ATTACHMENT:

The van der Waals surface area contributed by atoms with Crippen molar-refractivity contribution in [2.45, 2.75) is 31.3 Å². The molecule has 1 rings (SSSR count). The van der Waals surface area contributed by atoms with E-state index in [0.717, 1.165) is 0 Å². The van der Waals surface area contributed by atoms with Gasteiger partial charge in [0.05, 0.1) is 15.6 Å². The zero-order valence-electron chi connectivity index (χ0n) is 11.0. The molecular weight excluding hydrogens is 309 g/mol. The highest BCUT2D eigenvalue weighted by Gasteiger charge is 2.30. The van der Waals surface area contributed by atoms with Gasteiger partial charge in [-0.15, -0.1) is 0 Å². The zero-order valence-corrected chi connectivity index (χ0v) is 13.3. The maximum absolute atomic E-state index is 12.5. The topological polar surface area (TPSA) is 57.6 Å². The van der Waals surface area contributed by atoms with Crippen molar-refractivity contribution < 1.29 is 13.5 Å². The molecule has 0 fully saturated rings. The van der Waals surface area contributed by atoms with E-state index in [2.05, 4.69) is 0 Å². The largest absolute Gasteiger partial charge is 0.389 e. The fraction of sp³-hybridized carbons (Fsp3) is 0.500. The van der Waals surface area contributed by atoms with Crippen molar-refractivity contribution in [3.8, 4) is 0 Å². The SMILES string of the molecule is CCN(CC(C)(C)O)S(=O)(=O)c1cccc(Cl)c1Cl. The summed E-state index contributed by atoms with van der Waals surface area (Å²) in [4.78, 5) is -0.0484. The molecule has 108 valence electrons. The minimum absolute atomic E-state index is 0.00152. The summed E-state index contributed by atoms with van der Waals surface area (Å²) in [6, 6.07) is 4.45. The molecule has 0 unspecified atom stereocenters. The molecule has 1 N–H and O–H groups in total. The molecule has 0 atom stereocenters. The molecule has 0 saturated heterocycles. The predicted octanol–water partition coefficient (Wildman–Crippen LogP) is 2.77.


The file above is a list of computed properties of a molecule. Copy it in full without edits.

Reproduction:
The van der Waals surface area contributed by atoms with Crippen molar-refractivity contribution in [2.45, 2.75) is 31.3 Å². The molecule has 1 rings (SSSR count). The van der Waals surface area contributed by atoms with E-state index in [0.717, 1.165) is 0 Å². The van der Waals surface area contributed by atoms with Gasteiger partial charge in [0.05, 0.1) is 15.6 Å². The zero-order valence-electron chi connectivity index (χ0n) is 11.0. The molecular weight excluding hydrogens is 309 g/mol. The highest BCUT2D eigenvalue weighted by Gasteiger charge is 2.30. The van der Waals surface area contributed by atoms with Gasteiger partial charge in [-0.15, -0.1) is 0 Å². The zero-order valence-corrected chi connectivity index (χ0v) is 13.3. The maximum absolute atomic E-state index is 12.5. The topological polar surface area (TPSA) is 57.6 Å². The van der Waals surface area contributed by atoms with Crippen molar-refractivity contribution < 1.29 is 13.5 Å². The molecule has 0 fully saturated rings. The van der Waals surface area contributed by atoms with E-state index in [2.05, 4.69) is 0 Å². The largest absolute Gasteiger partial charge is 0.389 e. The fraction of sp³-hybridized carbons (Fsp3) is 0.500. The van der Waals surface area contributed by atoms with Crippen molar-refractivity contribution in [3.8, 4) is 0 Å². The SMILES string of the molecule is CCN(CC(C)(C)O)S(=O)(=O)c1cccc(Cl)c1Cl. The summed E-state index contributed by atoms with van der Waals surface area (Å²) in [4.78, 5) is -0.0484. The molecule has 108 valence electrons. The minimum absolute atomic E-state index is 0.00152. The summed E-state index contributed by atoms with van der Waals surface area (Å²) in [6, 6.07) is 4.45. The molecule has 0 unspecified atom stereocenters. The molecule has 1 N–H and O–H groups in total. The molecule has 0 atom stereocenters. The molecule has 0 saturated heterocycles. The predicted octanol–water partition coefficient (Wildman–Crippen LogP) is 2.77.